189,300 refugees were resettled in 2016.


Last month I published a post entitled “3 Prayers for Wayfarers”. In some sense refugees are wayfarers too, but not by choice.

Here are 3 prayers to help us keep on praying and not lose heart (Luke 18:1-8); despite the size of the problem; despite the seemingly impossible hurdles to providing those forced to leave their homes with genuine “hope and a future” (Jeremiah 29:11).

Also pray for the work of the UNHCR and other agencies, big and small, seeking to make a difference: for creative solutions, real breakthroughs, and grace.

A prayer from Sudan, 21st century

Lord Jesus,
many of us are waiting for you:
the war-torn are waiting for peace,
the hungry are waiting for bread,
the refugees are waiting for a homeland,
the sick are waiting for healers.
Have you forgotten us?
O Lord, come quickly, we pray.

Posted on Bruce Prewer’s Homepage.

African Prayer for Refugees

O Brother Jesus
who as a child was carried into exile,
remember all those who are deprived
of their home or country,
who groan under burden of anguish and sorrow,
enduring the burning heat of the sun,
the freezing cold of the sea,
or the humid heat of the forest,
searching for a place of refuge.
Cause these storms to cease, O Christ.
Move the hearts of those in power
that they may respect the men and women
whom you have created in your own image;
that the grief of refugees may be turned into joy.

from The Book of a Thousand Prayers by Angela Ashwin, #452

For the Courage to Do Justice

O Lord,
open our eyes that we may see the needs of refugees;
open our ears that we may hear people’s cries for justice;
open our hearts that we may assist sojourners near and far.

Show us where love, hope and faith are needed.
Use us as ministers of your healing.
Let us not be afraid
to protect the weak because of the anger of the strong,
or to defend the poor because of the power of the rich.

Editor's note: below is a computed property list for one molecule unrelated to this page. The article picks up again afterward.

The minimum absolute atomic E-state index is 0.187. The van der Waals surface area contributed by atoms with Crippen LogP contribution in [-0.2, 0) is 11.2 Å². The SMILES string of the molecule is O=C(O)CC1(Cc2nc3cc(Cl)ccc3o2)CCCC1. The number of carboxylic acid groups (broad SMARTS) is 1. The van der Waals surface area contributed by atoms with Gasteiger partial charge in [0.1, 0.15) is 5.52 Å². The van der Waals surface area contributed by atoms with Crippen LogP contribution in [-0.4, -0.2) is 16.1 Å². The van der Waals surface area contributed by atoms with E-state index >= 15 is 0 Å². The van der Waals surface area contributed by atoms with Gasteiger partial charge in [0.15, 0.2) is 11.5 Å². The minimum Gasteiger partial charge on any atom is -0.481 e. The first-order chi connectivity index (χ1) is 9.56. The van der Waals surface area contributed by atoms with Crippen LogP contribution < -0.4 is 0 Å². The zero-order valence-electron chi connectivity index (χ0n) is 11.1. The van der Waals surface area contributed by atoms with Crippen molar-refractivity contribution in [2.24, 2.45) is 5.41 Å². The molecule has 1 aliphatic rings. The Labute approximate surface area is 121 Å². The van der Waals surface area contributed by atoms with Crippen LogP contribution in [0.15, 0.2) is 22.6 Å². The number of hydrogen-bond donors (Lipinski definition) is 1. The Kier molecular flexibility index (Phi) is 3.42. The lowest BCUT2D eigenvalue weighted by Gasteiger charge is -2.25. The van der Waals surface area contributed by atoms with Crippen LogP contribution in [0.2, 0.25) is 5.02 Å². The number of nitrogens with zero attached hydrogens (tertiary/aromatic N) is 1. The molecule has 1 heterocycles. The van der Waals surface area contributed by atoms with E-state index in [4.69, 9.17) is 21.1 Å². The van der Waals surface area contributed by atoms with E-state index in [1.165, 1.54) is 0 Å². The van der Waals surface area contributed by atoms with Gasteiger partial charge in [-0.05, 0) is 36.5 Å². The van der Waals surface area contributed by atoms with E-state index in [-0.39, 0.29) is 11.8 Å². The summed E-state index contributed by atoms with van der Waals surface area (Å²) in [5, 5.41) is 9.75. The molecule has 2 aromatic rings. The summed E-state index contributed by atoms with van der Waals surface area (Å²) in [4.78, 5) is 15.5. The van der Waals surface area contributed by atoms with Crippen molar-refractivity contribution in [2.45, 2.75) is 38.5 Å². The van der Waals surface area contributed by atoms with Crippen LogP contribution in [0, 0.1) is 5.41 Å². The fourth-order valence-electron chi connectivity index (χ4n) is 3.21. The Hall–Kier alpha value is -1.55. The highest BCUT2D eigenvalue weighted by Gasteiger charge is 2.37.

Sustain us so that in these coming days
we may be able to do some work of peace for you.
We ask these things in your blessed name.

from The Uprooted Ones: Remembering Refugees (Uniting Church in Australia), in Welcoming the Stranger, posted on the Minnesota Council of Churches website.

Theme: Shelter under His wings

This prayer sheet is inspired by the September 2017 theme of the month: Refuge.

The psalmist says,

“Be merciful to me, O God, be merciful, because I come to you for safety. In the shadow of your wings I find protection until the raging storms are over.”

(Psalm 57:1, GNT)

These prayers are a response to God’s gracious invitation to us to seek shelter “under his wings” and to bring others to safety.

For personal use or to share.

Continue reading “Theme: Shelter under His wings”

God of grace

The World News in Prayer entry for this week weaves together the particulars of current events with the John Newton song Amazing Grace in a prayer to the God of grace, relief and safety.

You can find the prayer here.

Why not use one of your favourite hymns as an inspiration for prayer this week?

See also: Balm to heal the world

Circle me, Lord

Women’s Day 2016, Rome (Photo: Irene Bom)

Like a bird protecting its young, God will cover you with His feathers, will protect you under His great wings; His faithfulness will form a shield around you, a rock-solid wall to protect you.

(Psalm 91:4, The Voice)

When early Celtic Christians felt physically or spiritually threatened they turned to the Caim or “encircling” prayer as an act of faith in God as our refuge and protection.

Here’s what the book, Celtic Daily Prayer (p. 305-306), has to say about this versatile form of prayer incorporating both spoken word and a simple ritual: